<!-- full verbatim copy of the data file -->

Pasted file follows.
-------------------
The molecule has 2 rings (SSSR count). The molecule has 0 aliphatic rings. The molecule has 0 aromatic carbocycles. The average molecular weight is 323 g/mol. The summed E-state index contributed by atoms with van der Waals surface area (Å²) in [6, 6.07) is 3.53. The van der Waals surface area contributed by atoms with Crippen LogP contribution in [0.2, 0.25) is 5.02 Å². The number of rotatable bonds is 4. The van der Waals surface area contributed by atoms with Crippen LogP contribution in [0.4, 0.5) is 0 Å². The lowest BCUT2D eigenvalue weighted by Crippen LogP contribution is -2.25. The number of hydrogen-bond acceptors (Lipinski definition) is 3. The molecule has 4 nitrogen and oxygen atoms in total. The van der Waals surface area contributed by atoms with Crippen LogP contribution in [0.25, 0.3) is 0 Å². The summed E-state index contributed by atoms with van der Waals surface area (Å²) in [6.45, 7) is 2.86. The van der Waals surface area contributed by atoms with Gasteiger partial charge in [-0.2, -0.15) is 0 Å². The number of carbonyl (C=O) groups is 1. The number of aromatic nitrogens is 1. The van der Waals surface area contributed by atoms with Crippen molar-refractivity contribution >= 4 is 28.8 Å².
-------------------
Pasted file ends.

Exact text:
The molecule has 2 rings (SSSR count). The molecule has 0 aliphatic rings. The molecule has 0 aromatic carbocycles. The average molecular weight is 323 g/mol. The summed E-state index contributed by atoms with van der Waals surface area (Å²) in [6, 6.07) is 3.53. The van der Waals surface area contributed by atoms with Crippen LogP contribution in [0.2, 0.25) is 5.02 Å². The number of rotatable bonds is 4. The van der Waals surface area contributed by atoms with Crippen LogP contribution in [0.4, 0.5) is 0 Å². The lowest BCUT2D eigenvalue weighted by Crippen LogP contribution is -2.25. The number of hydrogen-bond acceptors (Lipinski definition) is 3. The molecule has 4 nitrogen and oxygen atoms in total. The van der Waals surface area contributed by atoms with Crippen LogP contribution in [0.25, 0.3) is 0 Å². The summed E-state index contributed by atoms with van der Waals surface area (Å²) in [6.45, 7) is 2.86. The van der Waals surface area contributed by atoms with Gasteiger partial charge in [-0.2, -0.15) is 0 Å². The number of carbonyl (C=O) groups is 1. The number of aromatic nitrogens is 1. The van der Waals surface area contributed by atoms with Crippen molar-refractivity contribution >= 4 is 28.8 Å².